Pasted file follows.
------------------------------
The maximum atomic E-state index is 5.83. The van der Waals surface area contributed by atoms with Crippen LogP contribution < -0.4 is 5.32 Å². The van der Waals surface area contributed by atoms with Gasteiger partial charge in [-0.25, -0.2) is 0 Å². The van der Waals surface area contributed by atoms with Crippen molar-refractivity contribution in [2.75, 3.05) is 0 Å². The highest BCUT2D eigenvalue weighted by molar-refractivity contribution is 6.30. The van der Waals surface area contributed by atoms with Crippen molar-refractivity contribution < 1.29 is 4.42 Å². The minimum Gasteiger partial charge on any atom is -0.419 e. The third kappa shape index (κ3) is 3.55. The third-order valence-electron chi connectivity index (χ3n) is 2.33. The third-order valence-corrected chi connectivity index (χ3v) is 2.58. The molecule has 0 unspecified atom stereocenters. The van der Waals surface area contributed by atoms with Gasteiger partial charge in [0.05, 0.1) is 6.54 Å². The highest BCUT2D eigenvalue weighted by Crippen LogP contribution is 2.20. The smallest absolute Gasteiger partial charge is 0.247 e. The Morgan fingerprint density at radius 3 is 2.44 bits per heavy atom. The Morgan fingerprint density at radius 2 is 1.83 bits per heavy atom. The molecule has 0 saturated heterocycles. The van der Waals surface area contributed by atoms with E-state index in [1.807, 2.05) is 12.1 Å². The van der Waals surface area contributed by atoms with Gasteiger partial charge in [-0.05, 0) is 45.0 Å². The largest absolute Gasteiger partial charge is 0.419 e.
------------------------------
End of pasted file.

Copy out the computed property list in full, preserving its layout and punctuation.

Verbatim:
The maximum atomic E-state index is 5.83. The van der Waals surface area contributed by atoms with Crippen LogP contribution < -0.4 is 5.32 Å². The van der Waals surface area contributed by atoms with Gasteiger partial charge in [-0.25, -0.2) is 0 Å². The van der Waals surface area contributed by atoms with Crippen molar-refractivity contribution in [2.75, 3.05) is 0 Å². The highest BCUT2D eigenvalue weighted by molar-refractivity contribution is 6.30. The van der Waals surface area contributed by atoms with Crippen molar-refractivity contribution < 1.29 is 4.42 Å². The minimum Gasteiger partial charge on any atom is -0.419 e. The third kappa shape index (κ3) is 3.55. The third-order valence-electron chi connectivity index (χ3n) is 2.33. The third-order valence-corrected chi connectivity index (χ3v) is 2.58. The molecule has 0 unspecified atom stereocenters. The van der Waals surface area contributed by atoms with Gasteiger partial charge in [0.05, 0.1) is 6.54 Å². The highest BCUT2D eigenvalue weighted by Crippen LogP contribution is 2.20. The smallest absolute Gasteiger partial charge is 0.247 e. The Morgan fingerprint density at radius 3 is 2.44 bits per heavy atom. The Morgan fingerprint density at radius 2 is 1.83 bits per heavy atom. The molecule has 0 saturated heterocycles. The van der Waals surface area contributed by atoms with E-state index in [1.807, 2.05) is 12.1 Å². The van der Waals surface area contributed by atoms with Gasteiger partial charge in [-0.05, 0) is 45.0 Å². The largest absolute Gasteiger partial charge is 0.419 e.